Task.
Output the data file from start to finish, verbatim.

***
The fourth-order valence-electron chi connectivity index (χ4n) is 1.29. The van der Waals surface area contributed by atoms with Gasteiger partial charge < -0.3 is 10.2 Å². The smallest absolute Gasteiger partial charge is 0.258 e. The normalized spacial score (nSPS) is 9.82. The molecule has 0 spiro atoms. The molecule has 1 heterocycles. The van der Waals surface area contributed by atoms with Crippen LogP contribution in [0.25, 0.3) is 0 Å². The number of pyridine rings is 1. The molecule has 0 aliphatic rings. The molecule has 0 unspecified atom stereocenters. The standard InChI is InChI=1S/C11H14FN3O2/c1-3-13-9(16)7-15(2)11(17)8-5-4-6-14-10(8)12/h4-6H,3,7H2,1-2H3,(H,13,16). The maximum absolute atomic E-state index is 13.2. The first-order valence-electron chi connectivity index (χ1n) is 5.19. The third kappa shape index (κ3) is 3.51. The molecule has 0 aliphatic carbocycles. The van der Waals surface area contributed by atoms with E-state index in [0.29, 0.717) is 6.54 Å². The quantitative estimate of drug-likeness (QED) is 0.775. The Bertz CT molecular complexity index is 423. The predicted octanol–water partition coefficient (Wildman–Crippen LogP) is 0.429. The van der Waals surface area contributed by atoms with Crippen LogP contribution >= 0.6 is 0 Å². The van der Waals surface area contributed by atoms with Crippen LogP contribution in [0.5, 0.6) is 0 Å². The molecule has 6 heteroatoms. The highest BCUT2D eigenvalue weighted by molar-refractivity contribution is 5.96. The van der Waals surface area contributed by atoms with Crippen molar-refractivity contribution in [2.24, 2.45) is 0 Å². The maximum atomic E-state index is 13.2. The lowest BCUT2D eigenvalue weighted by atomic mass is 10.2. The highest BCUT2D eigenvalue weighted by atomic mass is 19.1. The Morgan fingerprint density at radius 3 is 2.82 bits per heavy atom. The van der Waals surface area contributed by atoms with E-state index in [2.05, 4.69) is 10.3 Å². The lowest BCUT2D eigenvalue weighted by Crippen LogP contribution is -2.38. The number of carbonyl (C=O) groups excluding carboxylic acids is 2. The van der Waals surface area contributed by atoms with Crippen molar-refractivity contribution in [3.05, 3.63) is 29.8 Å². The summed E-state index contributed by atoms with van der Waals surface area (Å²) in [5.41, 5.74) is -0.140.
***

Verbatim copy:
The fourth-order valence-electron chi connectivity index (χ4n) is 1.29. The van der Waals surface area contributed by atoms with Gasteiger partial charge < -0.3 is 10.2 Å². The smallest absolute Gasteiger partial charge is 0.258 e. The normalized spacial score (nSPS) is 9.82. The molecule has 0 spiro atoms. The molecule has 1 heterocycles. The van der Waals surface area contributed by atoms with Crippen LogP contribution in [0.25, 0.3) is 0 Å². The number of pyridine rings is 1. The molecule has 0 aliphatic rings. The molecule has 0 unspecified atom stereocenters. The standard InChI is InChI=1S/C11H14FN3O2/c1-3-13-9(16)7-15(2)11(17)8-5-4-6-14-10(8)12/h4-6H,3,7H2,1-2H3,(H,13,16). The maximum absolute atomic E-state index is 13.2. The first-order valence-electron chi connectivity index (χ1n) is 5.19. The third kappa shape index (κ3) is 3.51. The molecule has 0 aliphatic carbocycles. The van der Waals surface area contributed by atoms with E-state index in [0.29, 0.717) is 6.54 Å². The quantitative estimate of drug-likeness (QED) is 0.775. The Bertz CT molecular complexity index is 423. The predicted octanol–water partition coefficient (Wildman–Crippen LogP) is 0.429. The van der Waals surface area contributed by atoms with Crippen LogP contribution >= 0.6 is 0 Å². The van der Waals surface area contributed by atoms with Crippen LogP contribution in [0.5, 0.6) is 0 Å². The molecule has 6 heteroatoms. The highest BCUT2D eigenvalue weighted by molar-refractivity contribution is 5.96. The van der Waals surface area contributed by atoms with Crippen molar-refractivity contribution in [2.24, 2.45) is 0 Å². The maximum atomic E-state index is 13.2. The lowest BCUT2D eigenvalue weighted by atomic mass is 10.2. The highest BCUT2D eigenvalue weighted by atomic mass is 19.1. The Morgan fingerprint density at radius 3 is 2.82 bits per heavy atom. The van der Waals surface area contributed by atoms with E-state index in [2.05, 4.69) is 10.3 Å². The lowest BCUT2D eigenvalue weighted by Crippen LogP contribution is -2.38. The number of carbonyl (C=O) groups excluding carboxylic acids is 2. The van der Waals surface area contributed by atoms with Crippen molar-refractivity contribution in [3.05, 3.63) is 29.8 Å². The summed E-state index contributed by atoms with van der Waals surface area (Å²) in [5.41, 5.74) is -0.140.